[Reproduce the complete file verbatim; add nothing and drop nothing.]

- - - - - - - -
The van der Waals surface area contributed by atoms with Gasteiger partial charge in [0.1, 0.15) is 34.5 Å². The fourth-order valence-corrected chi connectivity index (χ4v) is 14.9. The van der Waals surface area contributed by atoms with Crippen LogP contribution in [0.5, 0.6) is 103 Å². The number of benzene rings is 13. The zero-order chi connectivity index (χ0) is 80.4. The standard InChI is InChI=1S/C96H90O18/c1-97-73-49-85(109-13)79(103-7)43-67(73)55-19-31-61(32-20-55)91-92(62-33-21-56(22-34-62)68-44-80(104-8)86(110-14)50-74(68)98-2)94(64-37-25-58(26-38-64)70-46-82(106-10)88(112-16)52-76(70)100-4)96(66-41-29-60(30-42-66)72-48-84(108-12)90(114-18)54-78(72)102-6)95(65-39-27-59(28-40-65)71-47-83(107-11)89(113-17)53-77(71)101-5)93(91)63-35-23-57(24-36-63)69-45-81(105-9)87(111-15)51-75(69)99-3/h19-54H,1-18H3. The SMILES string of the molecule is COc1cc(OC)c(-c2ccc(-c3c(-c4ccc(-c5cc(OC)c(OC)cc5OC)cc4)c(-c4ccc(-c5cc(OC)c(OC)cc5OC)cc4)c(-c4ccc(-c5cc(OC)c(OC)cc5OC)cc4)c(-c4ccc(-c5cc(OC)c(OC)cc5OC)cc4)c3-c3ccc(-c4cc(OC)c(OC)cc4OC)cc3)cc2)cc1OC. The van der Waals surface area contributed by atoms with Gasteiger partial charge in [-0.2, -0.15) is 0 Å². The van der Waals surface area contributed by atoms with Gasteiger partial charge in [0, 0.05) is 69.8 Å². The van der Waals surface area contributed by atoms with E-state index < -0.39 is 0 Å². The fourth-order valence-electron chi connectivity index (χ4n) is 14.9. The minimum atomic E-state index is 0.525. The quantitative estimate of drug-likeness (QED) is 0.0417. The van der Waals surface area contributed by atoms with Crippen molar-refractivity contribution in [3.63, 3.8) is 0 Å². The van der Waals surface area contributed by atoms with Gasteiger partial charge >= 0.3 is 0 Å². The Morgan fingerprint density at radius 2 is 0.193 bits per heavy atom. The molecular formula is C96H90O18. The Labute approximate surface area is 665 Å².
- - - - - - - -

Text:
The van der Waals surface area contributed by atoms with Gasteiger partial charge in [0.1, 0.15) is 34.5 Å². The fourth-order valence-corrected chi connectivity index (χ4v) is 14.9. The van der Waals surface area contributed by atoms with Crippen LogP contribution in [0.5, 0.6) is 103 Å². The number of benzene rings is 13. The zero-order chi connectivity index (χ0) is 80.4. The standard InChI is InChI=1S/C96H90O18/c1-97-73-49-85(109-13)79(103-7)43-67(73)55-19-31-61(32-20-55)91-92(62-33-21-56(22-34-62)68-44-80(104-8)86(110-14)50-74(68)98-2)94(64-37-25-58(26-38-64)70-46-82(106-10)88(112-16)52-76(70)100-4)96(66-41-29-60(30-42-66)72-48-84(108-12)90(114-18)54-78(72)102-6)95(65-39-27-59(28-40-65)71-47-83(107-11)89(113-17)53-77(71)101-5)93(91)63-35-23-57(24-36-63)69-45-81(105-9)87(111-15)51-75(69)99-3/h19-54H,1-18H3. The SMILES string of the molecule is COc1cc(OC)c(-c2ccc(-c3c(-c4ccc(-c5cc(OC)c(OC)cc5OC)cc4)c(-c4ccc(-c5cc(OC)c(OC)cc5OC)cc4)c(-c4ccc(-c5cc(OC)c(OC)cc5OC)cc4)c(-c4ccc(-c5cc(OC)c(OC)cc5OC)cc4)c3-c3ccc(-c4cc(OC)c(OC)cc4OC)cc3)cc2)cc1OC. The van der Waals surface area contributed by atoms with Gasteiger partial charge in [-0.2, -0.15) is 0 Å². The van der Waals surface area contributed by atoms with Gasteiger partial charge in [0, 0.05) is 69.8 Å². The van der Waals surface area contributed by atoms with E-state index < -0.39 is 0 Å². The fourth-order valence-electron chi connectivity index (χ4n) is 14.9. The minimum atomic E-state index is 0.525. The quantitative estimate of drug-likeness (QED) is 0.0417. The van der Waals surface area contributed by atoms with Crippen molar-refractivity contribution in [3.63, 3.8) is 0 Å². The van der Waals surface area contributed by atoms with Gasteiger partial charge >= 0.3 is 0 Å². The Morgan fingerprint density at radius 2 is 0.193 bits per heavy atom. The molecular formula is C96H90O18. The Labute approximate surface area is 665 Å².